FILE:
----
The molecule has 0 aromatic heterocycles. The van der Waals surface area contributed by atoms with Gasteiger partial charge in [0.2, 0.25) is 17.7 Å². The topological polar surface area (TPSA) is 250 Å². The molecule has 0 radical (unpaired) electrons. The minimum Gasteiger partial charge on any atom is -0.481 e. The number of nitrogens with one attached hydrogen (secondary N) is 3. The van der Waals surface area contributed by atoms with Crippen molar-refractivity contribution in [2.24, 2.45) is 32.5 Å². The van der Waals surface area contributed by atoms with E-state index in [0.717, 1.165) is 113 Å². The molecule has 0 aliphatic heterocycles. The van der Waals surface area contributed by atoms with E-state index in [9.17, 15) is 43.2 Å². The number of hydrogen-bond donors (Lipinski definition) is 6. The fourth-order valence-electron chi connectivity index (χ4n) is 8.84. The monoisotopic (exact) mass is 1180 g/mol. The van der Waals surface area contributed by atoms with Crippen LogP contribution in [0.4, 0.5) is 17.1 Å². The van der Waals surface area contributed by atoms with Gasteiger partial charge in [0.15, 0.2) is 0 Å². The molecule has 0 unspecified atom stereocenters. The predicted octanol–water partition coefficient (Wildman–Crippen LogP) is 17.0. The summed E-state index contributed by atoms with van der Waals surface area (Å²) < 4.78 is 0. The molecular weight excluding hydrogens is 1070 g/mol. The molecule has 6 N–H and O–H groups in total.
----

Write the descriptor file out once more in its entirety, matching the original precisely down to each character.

The molecule has 0 aromatic heterocycles. The van der Waals surface area contributed by atoms with Gasteiger partial charge in [0.2, 0.25) is 17.7 Å². The topological polar surface area (TPSA) is 250 Å². The molecule has 0 radical (unpaired) electrons. The minimum Gasteiger partial charge on any atom is -0.481 e. The number of nitrogens with one attached hydrogen (secondary N) is 3. The van der Waals surface area contributed by atoms with Crippen molar-refractivity contribution in [2.24, 2.45) is 32.5 Å². The van der Waals surface area contributed by atoms with E-state index in [0.717, 1.165) is 113 Å². The molecule has 0 aliphatic heterocycles. The van der Waals surface area contributed by atoms with E-state index in [9.17, 15) is 43.2 Å². The number of hydrogen-bond donors (Lipinski definition) is 6. The fourth-order valence-electron chi connectivity index (χ4n) is 8.84. The monoisotopic (exact) mass is 1180 g/mol. The van der Waals surface area contributed by atoms with Crippen LogP contribution in [0.4, 0.5) is 17.1 Å². The van der Waals surface area contributed by atoms with Gasteiger partial charge in [0.15, 0.2) is 0 Å². The molecule has 0 unspecified atom stereocenters. The predicted octanol–water partition coefficient (Wildman–Crippen LogP) is 17.0. The summed E-state index contributed by atoms with van der Waals surface area (Å²) < 4.78 is 0. The molecular weight excluding hydrogens is 1070 g/mol. The molecule has 6 N–H and O–H groups in total.